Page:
The song itself derives its ‘josh’
from the lyrics which exhort us to have
a silent communion with nature and relish
its myriad splash of colours and forms.
The line ‘kaanum kannil nooru vannam
nee kandaal thavarethu?’ is striking.
The string interludes have been pleasantly
put together. Good expressions from Karthik.
But the tune doesn’t feel original.
A soft romantic number with such delicate
lyrics from Thamarai. She has strong aesthetic
sensibilities. Again, fine use of strings,
exploding in tender sangatis along with
the singers all through. Small but dainty
notes from the flute. We get to hear Bellyraj
after ‘kangal irandaal’ here.
The song, though, reminds us of an old
Harris Jayaraj number, claps and all.
This song gets its mood mainly from the
stylish use of flutes and the tape rhythms
right through. Notice how the bass, middle
and top notes of flute are blended at
the very start—the low note going
‘sa ni ni sa’, the middle
one’ga ri ga ga ri ga----pa ga ri
sa—‘ and the top gliding’
ga pa ni sa ri ga’. Is that the
Dilruba you hear two and a half minutes
into the song? Seems set in the raga Hamsadwani.
Good vocals from Haricharan, but prose-like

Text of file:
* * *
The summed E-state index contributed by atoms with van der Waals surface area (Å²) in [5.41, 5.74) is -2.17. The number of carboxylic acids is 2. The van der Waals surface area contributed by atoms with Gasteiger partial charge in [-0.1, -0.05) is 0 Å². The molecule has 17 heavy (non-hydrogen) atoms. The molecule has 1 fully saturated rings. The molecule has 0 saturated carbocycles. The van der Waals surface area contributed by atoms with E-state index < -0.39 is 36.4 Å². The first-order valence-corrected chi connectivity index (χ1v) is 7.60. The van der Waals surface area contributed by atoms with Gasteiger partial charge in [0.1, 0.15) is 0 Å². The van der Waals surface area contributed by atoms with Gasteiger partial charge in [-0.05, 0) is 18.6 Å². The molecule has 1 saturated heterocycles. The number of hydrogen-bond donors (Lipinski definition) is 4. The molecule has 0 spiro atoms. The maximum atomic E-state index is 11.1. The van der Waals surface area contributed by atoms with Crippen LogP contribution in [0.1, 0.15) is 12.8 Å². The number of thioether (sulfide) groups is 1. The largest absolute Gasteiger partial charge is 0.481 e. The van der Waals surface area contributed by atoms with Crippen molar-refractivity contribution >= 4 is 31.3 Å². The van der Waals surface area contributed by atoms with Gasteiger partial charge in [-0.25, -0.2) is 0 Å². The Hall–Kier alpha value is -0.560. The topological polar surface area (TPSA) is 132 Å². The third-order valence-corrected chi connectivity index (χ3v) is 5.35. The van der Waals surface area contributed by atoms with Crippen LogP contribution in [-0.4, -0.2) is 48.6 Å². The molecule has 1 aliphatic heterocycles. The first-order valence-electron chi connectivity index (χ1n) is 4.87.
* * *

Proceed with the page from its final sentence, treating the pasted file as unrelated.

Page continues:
lyrics! Still, could be a hit.
Vocals: Tippu, Manikka
Vinayagam, Jack, Yuvi
A simple, but fun lyric from Muthukumar
that deals with some leg-pulling by a
dad-son duo. Speedy rap-like beats and
funky interludes characterize this number.
Watch out for the way the strings(dilruba?)
go ‘sa ga sa ri ni sa sa; pa ni
----pa dha ni sa’. The same instrument
goes on in bass notes too.
Vocals: Harish Raghavendra,
subdued rhythms in keeping with the yearning
lyrics. The mettu seems familiar, but
is easy on the ears because of the tender
use of vocal humming, strings and flute.Harish
scores again with clean vocals.
Vocals: Jack Anand
Of course, all strings, flute
and soft vocals in a song that puzzles
over love. Jack Anand does have a smooth
This music director should be appreciated
for his jaunty spontaneous touches in
music interludes. Good use of flute, tape
and dilruba and generally unfussy use
of rhythms. We look forward to more from